eight cuts ‘exists to champion extraordinary literature from people you may never have been given the chance to encounter, be it a single poem, a performance or a body of novels’.
Those of you who know me would probably describe me as fifty-something wife, mother, teacher and writer. I don’t suppose you’d see me as a radical thinker who pushes at convention but I hope you do see my subversive streak – at least occasionally.
I fear complacency, believe passionately in freedom of speech, hate even a hint of being patronised and like being shocked by the new – heck I even like the Scottish parliament building. If you share these tendencies then I urge you to visit http://eightcuts.wordpress.com without delay – or rather – immediately after you’ve read the remainder of this post.
If you care about reading, writing, access to the arts and freedom in all things creative then you must read the eight cuts blog – also hosted by the wonderful platform that is wordpress.
I was alerted to the existence of the amazingness that is eight cuts by Jane Dixon-Smith, my editor at Words with Jam http://www.wordswithjam.co.uk – the bi-monthly FREE e-zine for writers, to which I contribute.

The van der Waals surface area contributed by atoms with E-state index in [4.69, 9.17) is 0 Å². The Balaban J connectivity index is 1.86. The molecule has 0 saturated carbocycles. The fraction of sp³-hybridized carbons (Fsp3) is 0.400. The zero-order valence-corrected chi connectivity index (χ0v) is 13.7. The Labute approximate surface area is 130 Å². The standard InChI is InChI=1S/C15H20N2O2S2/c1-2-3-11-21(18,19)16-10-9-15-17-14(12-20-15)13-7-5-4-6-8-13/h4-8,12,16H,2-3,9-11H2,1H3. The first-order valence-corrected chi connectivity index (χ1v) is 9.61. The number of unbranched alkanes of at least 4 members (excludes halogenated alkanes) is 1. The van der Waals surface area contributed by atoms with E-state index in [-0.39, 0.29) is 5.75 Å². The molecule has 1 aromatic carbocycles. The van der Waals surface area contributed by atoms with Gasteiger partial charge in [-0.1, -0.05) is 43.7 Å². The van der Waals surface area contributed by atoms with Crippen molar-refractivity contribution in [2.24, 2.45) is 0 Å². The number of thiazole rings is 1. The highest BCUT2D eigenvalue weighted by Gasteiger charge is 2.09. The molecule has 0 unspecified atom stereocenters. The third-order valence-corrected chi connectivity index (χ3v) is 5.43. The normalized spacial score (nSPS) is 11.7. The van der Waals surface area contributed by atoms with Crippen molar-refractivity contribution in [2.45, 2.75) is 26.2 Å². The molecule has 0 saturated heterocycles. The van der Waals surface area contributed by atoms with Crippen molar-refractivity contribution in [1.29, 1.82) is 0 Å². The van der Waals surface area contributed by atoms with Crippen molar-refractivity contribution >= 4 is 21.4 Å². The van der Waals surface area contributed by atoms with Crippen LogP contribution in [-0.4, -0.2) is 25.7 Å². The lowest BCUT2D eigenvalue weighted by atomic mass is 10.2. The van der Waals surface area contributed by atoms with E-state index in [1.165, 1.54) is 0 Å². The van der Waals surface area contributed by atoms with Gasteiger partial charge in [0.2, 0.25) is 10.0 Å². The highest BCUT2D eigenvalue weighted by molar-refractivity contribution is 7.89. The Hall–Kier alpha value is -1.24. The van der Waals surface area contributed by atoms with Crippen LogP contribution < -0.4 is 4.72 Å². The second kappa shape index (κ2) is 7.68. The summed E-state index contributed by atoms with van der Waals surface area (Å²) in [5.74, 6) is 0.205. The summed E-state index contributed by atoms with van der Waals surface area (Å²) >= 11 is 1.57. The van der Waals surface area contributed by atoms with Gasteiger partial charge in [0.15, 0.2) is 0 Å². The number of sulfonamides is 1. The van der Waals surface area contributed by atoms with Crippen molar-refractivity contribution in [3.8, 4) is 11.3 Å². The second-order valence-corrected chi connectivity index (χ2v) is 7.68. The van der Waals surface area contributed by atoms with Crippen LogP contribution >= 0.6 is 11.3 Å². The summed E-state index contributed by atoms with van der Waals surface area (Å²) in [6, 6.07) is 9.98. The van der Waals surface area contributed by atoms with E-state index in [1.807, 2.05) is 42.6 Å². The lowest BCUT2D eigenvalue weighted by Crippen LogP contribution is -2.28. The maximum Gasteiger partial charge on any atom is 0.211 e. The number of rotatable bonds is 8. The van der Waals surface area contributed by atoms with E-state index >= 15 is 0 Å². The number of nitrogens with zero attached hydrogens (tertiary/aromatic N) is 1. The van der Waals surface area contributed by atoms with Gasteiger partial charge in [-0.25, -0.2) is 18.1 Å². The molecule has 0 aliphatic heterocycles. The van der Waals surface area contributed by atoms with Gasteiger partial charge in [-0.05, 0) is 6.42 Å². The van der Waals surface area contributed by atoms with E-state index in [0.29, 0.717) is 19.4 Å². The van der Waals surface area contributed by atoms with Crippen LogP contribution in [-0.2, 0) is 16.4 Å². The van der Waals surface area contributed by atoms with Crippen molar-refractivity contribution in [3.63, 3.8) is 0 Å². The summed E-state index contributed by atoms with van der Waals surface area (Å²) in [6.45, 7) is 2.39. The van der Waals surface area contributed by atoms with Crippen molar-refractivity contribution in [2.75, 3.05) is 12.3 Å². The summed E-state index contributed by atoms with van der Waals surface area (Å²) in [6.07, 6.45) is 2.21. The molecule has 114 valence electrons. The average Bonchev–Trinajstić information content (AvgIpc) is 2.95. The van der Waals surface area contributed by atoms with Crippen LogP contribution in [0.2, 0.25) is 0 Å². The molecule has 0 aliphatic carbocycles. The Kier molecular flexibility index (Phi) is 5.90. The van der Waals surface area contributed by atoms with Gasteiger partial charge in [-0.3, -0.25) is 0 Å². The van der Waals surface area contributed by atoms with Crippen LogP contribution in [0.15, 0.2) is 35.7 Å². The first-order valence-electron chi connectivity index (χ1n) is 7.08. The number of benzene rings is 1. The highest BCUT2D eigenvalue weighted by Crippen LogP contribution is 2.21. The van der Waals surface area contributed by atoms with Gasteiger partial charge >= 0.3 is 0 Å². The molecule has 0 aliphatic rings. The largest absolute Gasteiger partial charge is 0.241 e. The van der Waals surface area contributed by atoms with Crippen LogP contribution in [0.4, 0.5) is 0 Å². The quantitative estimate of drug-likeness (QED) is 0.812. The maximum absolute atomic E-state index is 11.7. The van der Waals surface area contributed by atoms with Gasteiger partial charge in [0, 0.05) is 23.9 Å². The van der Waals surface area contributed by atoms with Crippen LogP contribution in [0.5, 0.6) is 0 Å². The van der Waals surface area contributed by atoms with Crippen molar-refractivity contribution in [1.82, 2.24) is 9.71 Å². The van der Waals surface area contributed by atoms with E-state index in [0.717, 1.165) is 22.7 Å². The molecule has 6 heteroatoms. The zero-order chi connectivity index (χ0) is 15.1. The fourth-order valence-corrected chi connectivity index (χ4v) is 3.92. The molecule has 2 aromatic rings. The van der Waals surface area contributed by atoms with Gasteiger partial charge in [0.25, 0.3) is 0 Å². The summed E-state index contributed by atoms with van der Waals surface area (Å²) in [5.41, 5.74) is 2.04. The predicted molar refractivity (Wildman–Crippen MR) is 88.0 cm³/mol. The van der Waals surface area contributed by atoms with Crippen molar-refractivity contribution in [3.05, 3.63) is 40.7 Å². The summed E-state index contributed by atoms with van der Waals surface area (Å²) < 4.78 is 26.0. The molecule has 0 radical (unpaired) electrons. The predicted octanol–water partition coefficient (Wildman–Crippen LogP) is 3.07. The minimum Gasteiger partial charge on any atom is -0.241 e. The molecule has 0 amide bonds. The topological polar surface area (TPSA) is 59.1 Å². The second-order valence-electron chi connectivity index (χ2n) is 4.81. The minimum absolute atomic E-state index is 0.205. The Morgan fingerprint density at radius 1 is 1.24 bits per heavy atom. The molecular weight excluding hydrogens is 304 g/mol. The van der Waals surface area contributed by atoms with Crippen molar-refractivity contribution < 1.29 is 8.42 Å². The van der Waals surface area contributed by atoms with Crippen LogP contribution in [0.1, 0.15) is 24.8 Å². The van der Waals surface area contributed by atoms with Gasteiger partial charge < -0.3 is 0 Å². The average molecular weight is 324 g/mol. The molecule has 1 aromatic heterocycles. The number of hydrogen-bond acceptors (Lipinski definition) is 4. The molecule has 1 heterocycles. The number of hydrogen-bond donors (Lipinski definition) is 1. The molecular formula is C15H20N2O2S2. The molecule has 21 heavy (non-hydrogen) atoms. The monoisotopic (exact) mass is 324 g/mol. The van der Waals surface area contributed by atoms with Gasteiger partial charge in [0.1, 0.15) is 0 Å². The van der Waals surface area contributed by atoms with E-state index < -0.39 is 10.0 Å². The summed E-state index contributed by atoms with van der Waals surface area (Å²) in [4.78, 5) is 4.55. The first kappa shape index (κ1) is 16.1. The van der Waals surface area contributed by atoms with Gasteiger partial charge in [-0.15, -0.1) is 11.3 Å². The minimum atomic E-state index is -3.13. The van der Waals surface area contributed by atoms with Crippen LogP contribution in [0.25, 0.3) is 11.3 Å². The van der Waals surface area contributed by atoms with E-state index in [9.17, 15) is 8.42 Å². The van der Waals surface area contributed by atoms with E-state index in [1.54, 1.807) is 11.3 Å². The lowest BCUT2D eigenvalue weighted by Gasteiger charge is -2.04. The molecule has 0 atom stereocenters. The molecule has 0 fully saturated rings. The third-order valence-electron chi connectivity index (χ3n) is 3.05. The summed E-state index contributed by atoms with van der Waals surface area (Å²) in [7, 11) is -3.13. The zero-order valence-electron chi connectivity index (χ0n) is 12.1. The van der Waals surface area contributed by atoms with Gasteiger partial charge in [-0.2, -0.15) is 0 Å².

The eight cuts concept is radical, original and refreshing. It’s almost too big to describe and do it justice. In the words of its creator, Dan Holloway, ‘it’s a space to bring writers to readers and readers to writers in the most exciting way possible’. As to what it’s not – again in Holloway’s words –‘ it’s not a group, collective or publisher’.
Your best way in would be to read the manifesto on the eight cuts blog. BUT I must warn you to make sure you’re home alone when you do so as your shouts of Yes! Oh Yes!! Ohhh Yes !!! will otherwise get you some strange looks.
The space is a doorway to an artistic world that other gatekeepers such as commercial publishers don’t allow access to. Going through the doorway is to set off on a magical tour.
This is a gallery of wonderful works to explore. The latest venture is the gallery press which is about to release two first editions – ‘Charcoal’ by Oli Johns and ‘Deadbeat’ by Cody James. I plan to review at least one of them in a future post. I’ve already read the first chapter of the Johns book and I’m totally hooked by its originality of voice and content.
And most exciting and radical of all is the Christopher Al-Aswad prize – an award sponsored and organised by the site. See the details at http://eightcuts.wordpress.com/eight-cuts-prize/ This award is to honour ‘the person, organisation, website, community, whatever that has done most to promote brilliance, diversity, and the breaking down of barriers in literature over the preceding twelve months’. It is done ‘in the name of christopher al-aswad, one of the most brilliant, farsighted, innovative, generous, and supportive people in the arts. christopher, the genius behind escape into life, one of the most wonderful places in cyberspace, died in july 2010 at the age of just 31’.